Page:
What Is a Seed Phrase and How Does It Work?

The seed phrase serves as a password to a user’s crypto digital wallet. The crypto wallet also holds the private keys of a crypto hodler. The private keys are exclusively accessed by the wallet owner, except it is a custodial wallet- which requires access to a user’s private keys. The private key is to be kept securely by the crypto investor alone and not shared with a third party. A user’s BTC wallet transactions can be monitored anytime using a Bitcoin Explorer.

This seed phrase typically consists of 12, 18, or 24 words, depending on the wallet in question. The seed phrase is usually an implementation of the Bitcoin Improvement Protocol. Shortened as BIP 39, this protocol enables the tethering of private keys to certain phrases or words. This set of words is what is called the private key. If a crypto hodler loses his seed phrase, it leaves the crypto holdings in his digital wallet susceptible to attack by crypto hackers or worse, permanent loss of access. The BIP 39 protocol has a total of 2048 words in it.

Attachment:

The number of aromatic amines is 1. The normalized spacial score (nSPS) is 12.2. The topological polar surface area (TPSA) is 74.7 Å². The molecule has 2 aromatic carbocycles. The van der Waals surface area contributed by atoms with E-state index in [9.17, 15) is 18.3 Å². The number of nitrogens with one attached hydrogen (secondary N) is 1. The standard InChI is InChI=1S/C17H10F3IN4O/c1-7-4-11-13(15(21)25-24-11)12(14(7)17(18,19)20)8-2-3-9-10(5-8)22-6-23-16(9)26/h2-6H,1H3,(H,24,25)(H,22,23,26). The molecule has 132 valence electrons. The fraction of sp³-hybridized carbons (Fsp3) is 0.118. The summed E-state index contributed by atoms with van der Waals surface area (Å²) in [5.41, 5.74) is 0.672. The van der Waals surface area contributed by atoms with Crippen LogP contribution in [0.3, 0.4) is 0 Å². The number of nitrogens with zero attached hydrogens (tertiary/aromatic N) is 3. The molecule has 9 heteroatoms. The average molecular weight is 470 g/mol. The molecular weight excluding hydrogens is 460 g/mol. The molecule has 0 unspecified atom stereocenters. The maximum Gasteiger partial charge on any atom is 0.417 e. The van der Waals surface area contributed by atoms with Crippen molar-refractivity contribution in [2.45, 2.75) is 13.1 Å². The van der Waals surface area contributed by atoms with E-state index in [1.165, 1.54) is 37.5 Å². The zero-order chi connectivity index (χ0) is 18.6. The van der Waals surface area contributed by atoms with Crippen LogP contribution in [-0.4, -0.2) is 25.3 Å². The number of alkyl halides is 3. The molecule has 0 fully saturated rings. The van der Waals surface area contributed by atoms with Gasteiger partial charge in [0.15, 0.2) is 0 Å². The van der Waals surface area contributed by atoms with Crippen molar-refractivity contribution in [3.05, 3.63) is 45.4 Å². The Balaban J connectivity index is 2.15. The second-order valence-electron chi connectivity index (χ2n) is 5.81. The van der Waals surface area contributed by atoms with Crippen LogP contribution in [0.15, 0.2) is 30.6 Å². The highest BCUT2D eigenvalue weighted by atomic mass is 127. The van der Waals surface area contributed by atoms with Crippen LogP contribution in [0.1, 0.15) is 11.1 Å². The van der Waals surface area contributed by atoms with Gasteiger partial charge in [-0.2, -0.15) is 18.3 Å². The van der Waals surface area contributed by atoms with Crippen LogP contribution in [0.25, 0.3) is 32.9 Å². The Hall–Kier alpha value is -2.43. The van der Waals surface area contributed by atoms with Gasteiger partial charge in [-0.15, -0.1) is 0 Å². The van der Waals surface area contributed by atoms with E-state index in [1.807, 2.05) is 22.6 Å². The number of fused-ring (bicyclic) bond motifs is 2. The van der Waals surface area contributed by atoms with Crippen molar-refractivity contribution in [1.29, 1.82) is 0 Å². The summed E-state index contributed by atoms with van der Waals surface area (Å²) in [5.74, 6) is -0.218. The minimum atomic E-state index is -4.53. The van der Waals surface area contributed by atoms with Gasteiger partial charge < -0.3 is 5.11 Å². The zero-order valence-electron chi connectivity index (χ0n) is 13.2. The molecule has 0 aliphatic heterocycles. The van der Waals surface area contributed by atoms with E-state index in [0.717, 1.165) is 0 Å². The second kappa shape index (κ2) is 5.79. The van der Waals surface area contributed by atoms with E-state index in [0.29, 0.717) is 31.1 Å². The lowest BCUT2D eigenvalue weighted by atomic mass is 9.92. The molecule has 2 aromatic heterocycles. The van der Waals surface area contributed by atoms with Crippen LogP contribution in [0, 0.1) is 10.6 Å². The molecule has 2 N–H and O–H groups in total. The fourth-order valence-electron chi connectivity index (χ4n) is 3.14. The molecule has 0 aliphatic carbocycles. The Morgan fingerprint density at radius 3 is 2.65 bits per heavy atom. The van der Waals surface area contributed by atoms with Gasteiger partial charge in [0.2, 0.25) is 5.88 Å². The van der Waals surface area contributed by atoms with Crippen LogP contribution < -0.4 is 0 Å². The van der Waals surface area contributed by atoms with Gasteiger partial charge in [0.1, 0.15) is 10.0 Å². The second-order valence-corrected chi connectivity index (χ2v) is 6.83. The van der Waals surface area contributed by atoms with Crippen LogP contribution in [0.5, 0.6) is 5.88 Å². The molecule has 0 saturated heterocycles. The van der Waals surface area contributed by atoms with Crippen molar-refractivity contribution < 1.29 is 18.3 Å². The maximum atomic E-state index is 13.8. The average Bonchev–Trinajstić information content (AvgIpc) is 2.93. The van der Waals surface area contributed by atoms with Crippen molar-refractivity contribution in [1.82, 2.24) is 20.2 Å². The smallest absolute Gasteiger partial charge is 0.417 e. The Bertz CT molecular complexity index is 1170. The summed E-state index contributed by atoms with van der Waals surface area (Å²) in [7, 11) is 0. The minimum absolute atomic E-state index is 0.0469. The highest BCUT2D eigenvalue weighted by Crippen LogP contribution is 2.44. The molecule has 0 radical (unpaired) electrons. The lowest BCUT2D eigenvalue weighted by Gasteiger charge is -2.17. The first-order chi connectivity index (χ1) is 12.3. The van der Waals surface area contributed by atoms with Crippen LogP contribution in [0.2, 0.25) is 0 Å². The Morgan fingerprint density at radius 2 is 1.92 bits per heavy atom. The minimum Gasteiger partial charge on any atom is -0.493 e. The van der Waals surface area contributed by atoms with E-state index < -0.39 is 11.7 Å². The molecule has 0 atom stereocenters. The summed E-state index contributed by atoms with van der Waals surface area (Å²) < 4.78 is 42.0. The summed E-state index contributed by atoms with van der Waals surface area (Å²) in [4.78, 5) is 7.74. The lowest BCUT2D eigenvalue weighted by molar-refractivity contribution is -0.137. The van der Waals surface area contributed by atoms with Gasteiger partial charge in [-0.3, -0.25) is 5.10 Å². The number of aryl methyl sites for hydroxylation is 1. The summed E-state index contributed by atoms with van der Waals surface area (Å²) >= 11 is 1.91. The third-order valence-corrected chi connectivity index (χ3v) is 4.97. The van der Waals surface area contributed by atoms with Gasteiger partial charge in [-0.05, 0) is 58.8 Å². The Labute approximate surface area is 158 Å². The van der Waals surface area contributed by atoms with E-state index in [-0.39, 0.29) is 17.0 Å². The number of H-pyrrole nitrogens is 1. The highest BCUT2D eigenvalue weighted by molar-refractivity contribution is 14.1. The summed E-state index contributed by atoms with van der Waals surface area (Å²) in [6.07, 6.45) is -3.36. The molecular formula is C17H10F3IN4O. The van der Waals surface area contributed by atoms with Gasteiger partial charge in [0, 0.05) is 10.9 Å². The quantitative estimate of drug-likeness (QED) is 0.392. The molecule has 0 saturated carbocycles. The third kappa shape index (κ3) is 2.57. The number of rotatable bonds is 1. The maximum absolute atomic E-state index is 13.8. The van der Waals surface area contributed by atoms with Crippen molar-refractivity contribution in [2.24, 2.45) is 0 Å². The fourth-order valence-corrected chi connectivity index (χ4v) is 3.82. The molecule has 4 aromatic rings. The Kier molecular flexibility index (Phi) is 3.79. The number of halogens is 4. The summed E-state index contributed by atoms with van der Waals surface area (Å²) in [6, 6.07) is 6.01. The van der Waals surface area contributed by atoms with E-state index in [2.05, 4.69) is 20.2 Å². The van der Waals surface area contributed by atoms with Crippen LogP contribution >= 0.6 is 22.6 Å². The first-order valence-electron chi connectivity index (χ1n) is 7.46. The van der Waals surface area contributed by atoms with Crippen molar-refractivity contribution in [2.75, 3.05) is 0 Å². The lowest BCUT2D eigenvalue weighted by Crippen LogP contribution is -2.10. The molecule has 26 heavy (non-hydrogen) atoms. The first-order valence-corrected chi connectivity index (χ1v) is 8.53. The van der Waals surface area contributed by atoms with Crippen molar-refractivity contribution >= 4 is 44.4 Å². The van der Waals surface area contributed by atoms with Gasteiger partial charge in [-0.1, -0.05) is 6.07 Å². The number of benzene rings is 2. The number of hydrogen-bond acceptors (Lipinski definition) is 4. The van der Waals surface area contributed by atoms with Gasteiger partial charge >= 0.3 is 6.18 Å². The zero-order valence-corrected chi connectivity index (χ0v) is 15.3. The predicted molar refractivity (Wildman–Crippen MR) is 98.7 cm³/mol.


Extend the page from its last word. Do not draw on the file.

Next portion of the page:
The longer a seed phrase is, the more difficult it is to crack. For example, to crack a seed phrase of 12 words, a crypto hacker will have to figure out random 12-word combinations that can be formed from 2048 words, an almost impossible feat. the longer the phrase, the more combinations to try. The phrase is also protected by a 128-bit blockchain security shield.

Some other crypto wallets have a ‘passphrase’ feature that provides an additional layer of security to a crypto hodler’s funds. In this case, even if a crypto hacker gets hold of your seed phrase, your assets are still secure because the hacker won’t gain access till the passphrase is entered.

However, this feature comes with a big disadvantage. Given a situation whereby you forget your passphrase, you get permanently locked out from gaining access to your crypto wallet- even if you remember your seed phrase.


The Implication Of This Realisation